To escape this, Musk retreated into reading and study. Possessed of an astonishing photographic memory, Musk was able to read two encyclopedias – and remember everything. The Hitchhiker’s Guide to the Galaxy was one book that deeply influenced Musk; it led him to realize that answering a question is easy, but that asking the right question is much harder.

At this early stage, Musk was already pondering questions that might expand and improve human civilization. By the time he started high school, he had strong opinions about solar power, conquering other planets, paperless banking and space rockets. He was also becoming entrepreneurially aware, selling his video game creation, Blastar, for $500 when he was just 12.

Musk’s confidence and determination flourished even more during his college years.

In 1988, Elon Musk decided that he didn’t want to do military service in South Africa. So he left the country. Though he dreamed of moving to the US, Musk first went to Canada. His first year was tough, as he went from relative to relative and drifted between odd jobs. Then he enrolled at Queen’s University, where, as his self-confidence began to soar, his character took definite shape.

Musk was more ambitious in college than in high school. He entered public speaking contests, studied business, and even successfully wooed the woman of his dreams, Justine Wilson, who later became his first wife and the mother of his 6 sons.

Their courtship was romantic and competitive. To begin with, Wilson had no interest in Elon Musk. But he wouldn’t take no for an answer. When he got stood up for their first date at an ice cream parlor, he found out where she was studying and asked a friend of hers what her favorite ice cream was. He then showed up carrying two chocolate-chip ice creams. This tactic of success-through-determination came to be a distinct approach in all areas of Musk’s life.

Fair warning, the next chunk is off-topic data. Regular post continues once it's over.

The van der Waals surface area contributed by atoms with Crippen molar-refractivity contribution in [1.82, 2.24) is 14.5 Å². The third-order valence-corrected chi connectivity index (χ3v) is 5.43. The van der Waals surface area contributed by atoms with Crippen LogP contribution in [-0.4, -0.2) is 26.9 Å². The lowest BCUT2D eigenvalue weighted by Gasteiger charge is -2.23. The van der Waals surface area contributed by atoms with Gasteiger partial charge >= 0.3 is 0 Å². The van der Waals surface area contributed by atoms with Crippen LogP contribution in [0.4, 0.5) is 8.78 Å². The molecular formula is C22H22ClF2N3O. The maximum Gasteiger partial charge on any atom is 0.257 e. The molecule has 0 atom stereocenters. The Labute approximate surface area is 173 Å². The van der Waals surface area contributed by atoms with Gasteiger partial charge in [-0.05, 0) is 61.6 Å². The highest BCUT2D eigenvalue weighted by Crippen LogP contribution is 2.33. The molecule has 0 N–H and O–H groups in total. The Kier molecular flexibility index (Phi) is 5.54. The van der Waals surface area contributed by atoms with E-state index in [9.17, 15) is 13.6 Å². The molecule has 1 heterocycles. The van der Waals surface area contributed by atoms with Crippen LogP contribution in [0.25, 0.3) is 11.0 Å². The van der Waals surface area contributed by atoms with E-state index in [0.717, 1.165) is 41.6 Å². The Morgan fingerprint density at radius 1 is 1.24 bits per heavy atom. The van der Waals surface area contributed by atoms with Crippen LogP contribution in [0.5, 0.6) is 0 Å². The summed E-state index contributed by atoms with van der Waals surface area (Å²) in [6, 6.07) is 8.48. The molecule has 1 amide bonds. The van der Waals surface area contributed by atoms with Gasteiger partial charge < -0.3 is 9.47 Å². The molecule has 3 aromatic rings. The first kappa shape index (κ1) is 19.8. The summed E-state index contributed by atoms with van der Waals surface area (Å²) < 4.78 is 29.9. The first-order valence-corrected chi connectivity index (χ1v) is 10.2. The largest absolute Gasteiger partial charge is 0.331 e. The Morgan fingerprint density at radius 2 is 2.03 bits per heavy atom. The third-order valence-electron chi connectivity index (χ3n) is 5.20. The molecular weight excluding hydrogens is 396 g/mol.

After two years at Queen’s, he transferred to the University of Pennsylvania and continued to flourish. As he grew more comfortable among his fellow physics students, Musk made friends who proved valuable – and not just personally, but monetarily as well. Musk and Adeo Ressi, a good friend, hosted house parties in a 14-bedroom house they’d rented; admission was $5, and Musk, straight-laced and sober all the while, raked in considerable profits. One night even brought in enough money to pay a month’s rent!

Musk’s first start-up turned him into a dotcom, Silicon-Valley millionaire.

Fresh out of college and eager to jump on the dotcom bandwagon, Musk created his first company. In 1995, he and his brother founded Global Link Information Network, which was later renamed Zip2. Their aim was to help businesses clueless about the internet to get online for the first time.

Few small businesses understood the consequences of the internet; they had little idea how to get on, and saw little value in listing their business online or in having their own website. Things were tough at first, Musk and his brother worked very hard and still didn’t sell. They received a lot of rejections, the most amiable ones declaring that the internet was “the dumbest thing they’d ever heard of.”